According to a special investigation by the Wall Street Journal, advertising and search experts believe hundreds of thousands of new false listings appear on Google Maps each month.
Some of these create fake profiles of their competitors, listing incorrect addresses or phone details, while others impersonate legitimate businesses to lure unsuspecting consumers.
The experts contacted by the Journal said these scam listings tend to be for contractors and repair services, which people often turn to in emergencies without having the time to check their credentials.
A retired federal employee from Virginia is just one victim highlighted in the Journal report. She used Google Maps to search for a reliable firm she had used before to fix her garage door, but a conman had hijacked the name of the legitimate business and listed his own phone number.
He turned up at her door, pretended to be a contractor from the original firm, did a shoddy job and charged almost twice as much as the job was worth.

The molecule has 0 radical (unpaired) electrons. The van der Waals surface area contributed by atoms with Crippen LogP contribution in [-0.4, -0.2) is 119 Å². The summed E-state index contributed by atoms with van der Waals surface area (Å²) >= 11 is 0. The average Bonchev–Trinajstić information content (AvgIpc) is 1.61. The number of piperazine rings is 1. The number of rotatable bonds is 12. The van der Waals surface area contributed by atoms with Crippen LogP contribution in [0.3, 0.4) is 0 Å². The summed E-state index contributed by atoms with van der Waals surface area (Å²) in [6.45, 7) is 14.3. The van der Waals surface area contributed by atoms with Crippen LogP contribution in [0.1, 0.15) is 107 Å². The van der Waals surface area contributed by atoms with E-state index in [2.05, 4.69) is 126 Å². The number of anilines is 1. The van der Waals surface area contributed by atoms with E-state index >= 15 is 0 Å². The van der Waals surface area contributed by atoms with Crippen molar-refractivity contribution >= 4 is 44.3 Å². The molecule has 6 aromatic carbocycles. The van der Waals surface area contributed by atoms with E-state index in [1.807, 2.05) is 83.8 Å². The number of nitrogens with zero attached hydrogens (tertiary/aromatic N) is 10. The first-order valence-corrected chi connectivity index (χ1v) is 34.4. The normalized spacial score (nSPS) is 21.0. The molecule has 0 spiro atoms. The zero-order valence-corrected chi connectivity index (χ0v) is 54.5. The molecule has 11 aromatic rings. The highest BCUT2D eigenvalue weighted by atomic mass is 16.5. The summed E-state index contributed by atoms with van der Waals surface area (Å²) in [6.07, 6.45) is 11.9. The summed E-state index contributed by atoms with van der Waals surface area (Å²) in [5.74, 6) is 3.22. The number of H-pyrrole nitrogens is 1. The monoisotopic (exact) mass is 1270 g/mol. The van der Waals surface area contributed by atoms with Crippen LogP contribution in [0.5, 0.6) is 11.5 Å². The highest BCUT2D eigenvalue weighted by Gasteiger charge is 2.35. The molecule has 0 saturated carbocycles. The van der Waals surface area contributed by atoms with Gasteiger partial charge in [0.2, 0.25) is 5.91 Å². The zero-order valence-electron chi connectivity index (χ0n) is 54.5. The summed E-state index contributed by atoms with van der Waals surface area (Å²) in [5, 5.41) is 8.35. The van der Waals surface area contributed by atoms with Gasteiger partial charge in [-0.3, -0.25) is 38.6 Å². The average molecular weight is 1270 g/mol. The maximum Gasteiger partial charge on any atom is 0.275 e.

Investigating further, the Journal found that a search for plumbers in parts of New York City revealed 13 false addresses out of the top 20 Google search results. And only two of the 20 met Google’s requirement that their pushpin listings must be locations open to customers.
Separately, a search for personal injury lawyers on Google Maps produced only one real office out of a dozen addresses provided.
It further appears that the false-listing trade can be a lucrative one because the Journal contacted a Pennsylvania-based “listings merchant”, who said he could place up to 3,800 fake Google Maps listings a day, charging $99 for each one.
Ethan Russell, product director of Google Maps, responded to the report by highlighting the work the company undertakes to deal with the problem.
He detailed in a blog post that Google Maps last year took down more than three million fake business profiles, with more than 90% of them removed before a user could even see the results.
In addition, the company disabled 150,000 user accounts found to have uploaded made-up listings, a 50% increase since 2017, while Google’s own systems identified 85% of the listings removed.
“It’s a constant balancing act and we’re continually working on new and better ways to fight these scams using a variety of ever-evolving manual and automated systems,” he said.
Sourced from Wall Street Journal, Google; additional content by WARC staff